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Worldwide 10 per cent of drugs are thought to be counterfeit. However, regulatory requirements for serialisation in the pharmaceutical industry, such as the EU Falsified Medicines Directive, have propelled innovation and adoption on this front in recent times. By the end of 2018 it is estimated that 75 per cent of the world’s prescription medicine will be protected by legislation - according to Thomas Körmendi (CEO of Kezzler).

The Kezzler technology solution has proven effective as an anti-counterfeiting solution in the pharmaceutical industry. Our algorithm generates secure codes that provide military grade encryption and make each product digitally unique and interactive. Applied to drugs they enable companies to comply with serialisation regulations and track each item through the entire supply chain. Consumers and retailers can then use these codes to authenticate their product on the spot with no more than a smart phone and an Internet connection.

The added value of smart packaging

The smart packaging market is projected to be worth US$26.7 billion by 2024. We expect the food industry to play a big part in driving this growth because while serialisation is becoming second nature in the pharmaceutical sector, there has been a growing appreciation of the value-add such technologies can provide for industries like food and drink.

Assigning a completely unique identity to each and every product enables these companies to yield maximum insight into their operations, which can then be analysed to inform the introduction of cost saving measures. For example, track-and-trace technology can be used to identify hold ups and inefficiencies in the supply chain by recording the time products spend in warehouse and transit. At the same time, unique product identities best position manufacturers to identify and pre-empt any potential issues such as product recalls, even alerting consumers that scan the product code using their phone. A well designed technology platform also enables companies to connect with consumers, exchange information and fulfil research and marketing functions in real time.

Traceability in food and drink

Stories of food fraud and counterfeit alcohol have become a regular feature on our news feeds in recent times. In April this year a joint Interpol-Europol operation hit the headlines when it seized fake food and drink worth an estimated €230 million hit the headlines. At the same time consumer behaviour is evolving in a fairly fundamental way, with more consumers factoring in considerations such as health and wellness, social impact, experience and transparency alongside the traditional purchasing drivers of taste, price and convenience.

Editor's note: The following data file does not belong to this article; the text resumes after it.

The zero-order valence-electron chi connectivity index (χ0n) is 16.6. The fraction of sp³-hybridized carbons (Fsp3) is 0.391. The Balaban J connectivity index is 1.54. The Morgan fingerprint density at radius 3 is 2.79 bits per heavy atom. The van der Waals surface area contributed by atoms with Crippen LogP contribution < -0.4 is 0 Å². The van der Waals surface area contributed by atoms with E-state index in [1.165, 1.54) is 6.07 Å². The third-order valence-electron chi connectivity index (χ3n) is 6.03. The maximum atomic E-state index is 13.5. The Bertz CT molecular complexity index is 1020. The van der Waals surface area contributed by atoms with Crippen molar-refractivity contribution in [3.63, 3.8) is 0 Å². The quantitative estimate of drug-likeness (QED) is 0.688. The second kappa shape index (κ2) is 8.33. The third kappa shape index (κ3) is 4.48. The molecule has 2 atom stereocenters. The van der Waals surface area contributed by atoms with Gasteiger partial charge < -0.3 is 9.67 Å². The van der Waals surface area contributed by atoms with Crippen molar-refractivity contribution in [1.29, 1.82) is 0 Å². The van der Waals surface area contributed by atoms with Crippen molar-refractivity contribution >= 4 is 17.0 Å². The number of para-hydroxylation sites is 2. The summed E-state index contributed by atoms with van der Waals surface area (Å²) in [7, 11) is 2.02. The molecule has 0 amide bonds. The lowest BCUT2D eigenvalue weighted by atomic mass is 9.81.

These trends are combining to exert greater pressures on brands to provide full traceability. This is where serialisation technology comes in. We have been driving our work in food and drink because our technology performs best at mass volumes. We are able to digitalise billions and billions of products at speed as code generation and verification using our encryption algorithm takes place in milliseconds, avoiding the problems database systems encounter when dealing with large volumes.

Kezzler is also able to offer brands the option to pre-serialise their products through partnerships with packaging firms such as global packaging giant Amcor. For example, we have developed with Amcor a joint pre-serialisation product, MaXQ, whereby a unique code integrated into the product packaging is simply activated at a later stage via the cloud. This means there is no additional time required during the production phase and serialisation can take place without slowing down operations by even a second. The platform’s ease of use and minimal operational burden provides a highly cost-effective solution to global brands.

Challenges to overcome

Low cost, cloud-based mass serialisation for the food industry has made full value chain traceability and transparency and two-way communication between brand owners and consumers possible. However, to unlock the benefits of the technology there needs to be greater dialogue and coordination between the various stakeholders across the value chain, from suppliers and manufacturers, to retailers, technology providers and, importantly, consumers.

Often this also means a great deal more internal coordination within brands as well. Digitalisation can deliver benefits for functions from logistics to marketing so a comprehensive approach to its adoption is the best way for companies to yield the full benefit.